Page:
Science fiction and fantasy
The Hobbit: An Unexpected Journey
by Peter Jackson
However Bilbo surprises himself and everyone else by joining them. He has less at stake than everyone else, and it seems like he doesn't belong with them. The hobbit is no warrior, and their leader Thorin Oakenshield (Richard Armitage) thinks he's just an encumbrance and that he'll soon turn back.
The story takes in the trolls, wargs, and goblins, through Bilbo's fateful meeting with Gollum under the mountain, and up to the company's encounter with the giant eagles. It packs in a lot of action, but Bilbo's story is presented as just one part of a larger picture of evil growing in Middle Earth.
One of the things that disappointed me about the additions to the plot is that there's only one notable female character. That's Galadriel (Cate Blanchett), who we find being wise, serene and elegant along with the rest of the elves. Meanwhile the dwarves are all rowdy and beardy, the goblins are hideous fiends with extremely poor balance, the orcs are warlike and evil, and the trolls are hungry and dumber than a sack of cider. Bilbo is the only one who gets to defy the expectations of his quiet, comfort-loving kind, and then only because he's related to one of the adventurous Tooks. So we have rampant racial stereotyping, a plot that ignores women, and violence justified mainly because the enemy is funny-looking. All it lacks is prejudice against disabled people, say an incorrigibly wicked villain who happened to be missing an arm, and that would be all the -isms.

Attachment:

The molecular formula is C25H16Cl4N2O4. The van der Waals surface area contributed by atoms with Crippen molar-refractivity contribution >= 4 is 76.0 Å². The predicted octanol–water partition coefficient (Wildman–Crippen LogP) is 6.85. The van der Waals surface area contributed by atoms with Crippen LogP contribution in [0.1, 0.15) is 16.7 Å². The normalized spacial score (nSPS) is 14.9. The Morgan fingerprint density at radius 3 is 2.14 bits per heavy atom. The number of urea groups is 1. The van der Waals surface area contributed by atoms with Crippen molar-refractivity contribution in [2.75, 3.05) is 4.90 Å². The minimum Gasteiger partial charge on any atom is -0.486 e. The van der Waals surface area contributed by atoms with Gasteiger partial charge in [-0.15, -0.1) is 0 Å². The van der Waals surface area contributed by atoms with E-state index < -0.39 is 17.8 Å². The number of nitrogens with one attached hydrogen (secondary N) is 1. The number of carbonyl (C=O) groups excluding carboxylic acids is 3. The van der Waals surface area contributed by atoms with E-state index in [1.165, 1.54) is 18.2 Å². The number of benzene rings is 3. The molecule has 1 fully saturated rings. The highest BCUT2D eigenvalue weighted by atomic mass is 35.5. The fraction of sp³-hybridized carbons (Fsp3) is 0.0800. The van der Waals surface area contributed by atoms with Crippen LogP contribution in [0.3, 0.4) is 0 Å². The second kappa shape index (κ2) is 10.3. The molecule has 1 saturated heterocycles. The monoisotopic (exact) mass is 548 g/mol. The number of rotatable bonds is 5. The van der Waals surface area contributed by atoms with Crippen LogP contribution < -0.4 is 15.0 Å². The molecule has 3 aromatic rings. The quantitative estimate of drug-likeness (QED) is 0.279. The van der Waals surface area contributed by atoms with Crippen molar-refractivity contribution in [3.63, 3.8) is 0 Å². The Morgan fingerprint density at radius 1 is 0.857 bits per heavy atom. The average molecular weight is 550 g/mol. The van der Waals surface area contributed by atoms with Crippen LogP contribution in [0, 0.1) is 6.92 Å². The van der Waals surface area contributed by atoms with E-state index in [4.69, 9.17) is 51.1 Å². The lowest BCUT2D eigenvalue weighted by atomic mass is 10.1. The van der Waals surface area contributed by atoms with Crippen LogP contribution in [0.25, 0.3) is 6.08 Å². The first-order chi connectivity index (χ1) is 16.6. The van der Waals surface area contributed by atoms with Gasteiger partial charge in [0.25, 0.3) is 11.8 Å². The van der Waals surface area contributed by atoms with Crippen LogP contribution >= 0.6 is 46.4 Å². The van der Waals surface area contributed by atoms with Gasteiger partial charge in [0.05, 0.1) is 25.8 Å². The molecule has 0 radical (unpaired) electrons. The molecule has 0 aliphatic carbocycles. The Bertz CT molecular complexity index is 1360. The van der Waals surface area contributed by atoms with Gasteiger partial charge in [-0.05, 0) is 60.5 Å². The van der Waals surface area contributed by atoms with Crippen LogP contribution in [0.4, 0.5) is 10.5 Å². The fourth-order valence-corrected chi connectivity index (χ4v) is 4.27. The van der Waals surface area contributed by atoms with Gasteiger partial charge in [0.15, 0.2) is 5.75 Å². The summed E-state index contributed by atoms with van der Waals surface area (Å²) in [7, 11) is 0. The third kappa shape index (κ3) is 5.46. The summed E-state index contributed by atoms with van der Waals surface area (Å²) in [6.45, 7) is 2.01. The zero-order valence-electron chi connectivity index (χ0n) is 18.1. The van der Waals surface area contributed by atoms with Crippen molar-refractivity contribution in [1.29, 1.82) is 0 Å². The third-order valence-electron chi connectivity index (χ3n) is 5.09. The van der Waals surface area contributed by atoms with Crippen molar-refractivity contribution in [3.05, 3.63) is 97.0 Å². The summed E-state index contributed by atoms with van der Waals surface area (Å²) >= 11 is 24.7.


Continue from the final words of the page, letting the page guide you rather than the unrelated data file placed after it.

Radagast the Brown (Sylvester McCoy) makes an appearance as an addled, nature-loving wizard whose job is to look after the woods. With a beard full of bird poo and a sleigh pulled by rabbits he's undeniably eccentric, but this basically good character is neither as funny nor as interesting as his appearance promises.
Rather than allowing the wargs or eagles to speak, Peter Jackson and his scriptwriting team have introduced a new character, the Pale Orc Azog (Manu Bennett). He has a special grudge against Thorin, and he commands a team of orcs that ride the wargs (basically giant wolves that are all teeth and saliva). This gives more focus to the dwarves' quest because they have someone specific opposing them before they meet the dragon, and by not having talking animals the film is more consistent with the darker tone of Peter Jackson's other Lord of the Rings films.
In terms of the look, the movie lurches from ethereal beauty to hideousness, and the Great Goblin (Barry Humphries) was especially gross. The music is great, especially when the dwarves sing their mournful song, Far Over the Misty Mountains Cold. And at the end it's very stirring when they're all swinging swords and being brave. This movie looks and sounds the business, but there's something missing. Since there's so much action there isn't enough time for chat, so it's hard to distinguish the personalities of the dwarves other than Thorin. It's funny in parts, but even though it's quite long the film seems over-stuffed with hack and slash, at the cost of the dwarves' character development.
28th December 2012
Review © Ros Jackson